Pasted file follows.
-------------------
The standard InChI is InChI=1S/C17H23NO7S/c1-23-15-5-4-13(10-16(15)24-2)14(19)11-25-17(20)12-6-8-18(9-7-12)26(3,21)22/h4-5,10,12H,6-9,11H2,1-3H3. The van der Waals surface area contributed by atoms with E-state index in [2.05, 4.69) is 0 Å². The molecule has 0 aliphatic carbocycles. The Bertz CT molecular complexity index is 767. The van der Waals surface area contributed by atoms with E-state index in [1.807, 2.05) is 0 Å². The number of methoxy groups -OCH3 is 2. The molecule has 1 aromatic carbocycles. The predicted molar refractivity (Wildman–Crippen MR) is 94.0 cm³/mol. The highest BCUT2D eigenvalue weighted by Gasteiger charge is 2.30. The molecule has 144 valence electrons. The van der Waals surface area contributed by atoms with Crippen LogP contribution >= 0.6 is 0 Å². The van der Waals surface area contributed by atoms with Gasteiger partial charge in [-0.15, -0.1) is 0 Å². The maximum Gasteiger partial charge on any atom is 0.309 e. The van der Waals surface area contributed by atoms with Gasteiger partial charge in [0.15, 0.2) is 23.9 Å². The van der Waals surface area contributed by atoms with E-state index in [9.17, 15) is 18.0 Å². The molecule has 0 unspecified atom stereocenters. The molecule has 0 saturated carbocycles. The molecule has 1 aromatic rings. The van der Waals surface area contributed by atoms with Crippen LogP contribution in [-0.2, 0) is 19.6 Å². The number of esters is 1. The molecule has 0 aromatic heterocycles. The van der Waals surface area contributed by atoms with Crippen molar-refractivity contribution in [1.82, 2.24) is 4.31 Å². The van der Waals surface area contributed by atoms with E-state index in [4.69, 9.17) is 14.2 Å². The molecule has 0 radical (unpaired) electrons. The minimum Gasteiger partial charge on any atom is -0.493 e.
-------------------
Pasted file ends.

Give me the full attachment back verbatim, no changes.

The standard InChI is InChI=1S/C17H23NO7S/c1-23-15-5-4-13(10-16(15)24-2)14(19)11-25-17(20)12-6-8-18(9-7-12)26(3,21)22/h4-5,10,12H,6-9,11H2,1-3H3. The van der Waals surface area contributed by atoms with E-state index in [2.05, 4.69) is 0 Å². The molecule has 0 aliphatic carbocycles. The Bertz CT molecular complexity index is 767. The van der Waals surface area contributed by atoms with E-state index in [1.807, 2.05) is 0 Å². The number of methoxy groups -OCH3 is 2. The molecule has 1 aromatic carbocycles. The predicted molar refractivity (Wildman–Crippen MR) is 94.0 cm³/mol. The highest BCUT2D eigenvalue weighted by Gasteiger charge is 2.30. The molecule has 144 valence electrons. The van der Waals surface area contributed by atoms with Crippen LogP contribution >= 0.6 is 0 Å². The van der Waals surface area contributed by atoms with Gasteiger partial charge in [-0.15, -0.1) is 0 Å². The maximum Gasteiger partial charge on any atom is 0.309 e. The van der Waals surface area contributed by atoms with Gasteiger partial charge in [0.15, 0.2) is 23.9 Å². The van der Waals surface area contributed by atoms with E-state index in [9.17, 15) is 18.0 Å². The molecule has 0 unspecified atom stereocenters. The molecule has 0 saturated carbocycles. The molecule has 1 aromatic rings. The van der Waals surface area contributed by atoms with Crippen LogP contribution in [-0.2, 0) is 19.6 Å². The number of esters is 1. The molecule has 0 aromatic heterocycles. The van der Waals surface area contributed by atoms with Crippen molar-refractivity contribution in [1.82, 2.24) is 4.31 Å². The van der Waals surface area contributed by atoms with E-state index in [4.69, 9.17) is 14.2 Å². The molecule has 0 radical (unpaired) electrons. The minimum Gasteiger partial charge on any atom is -0.493 e.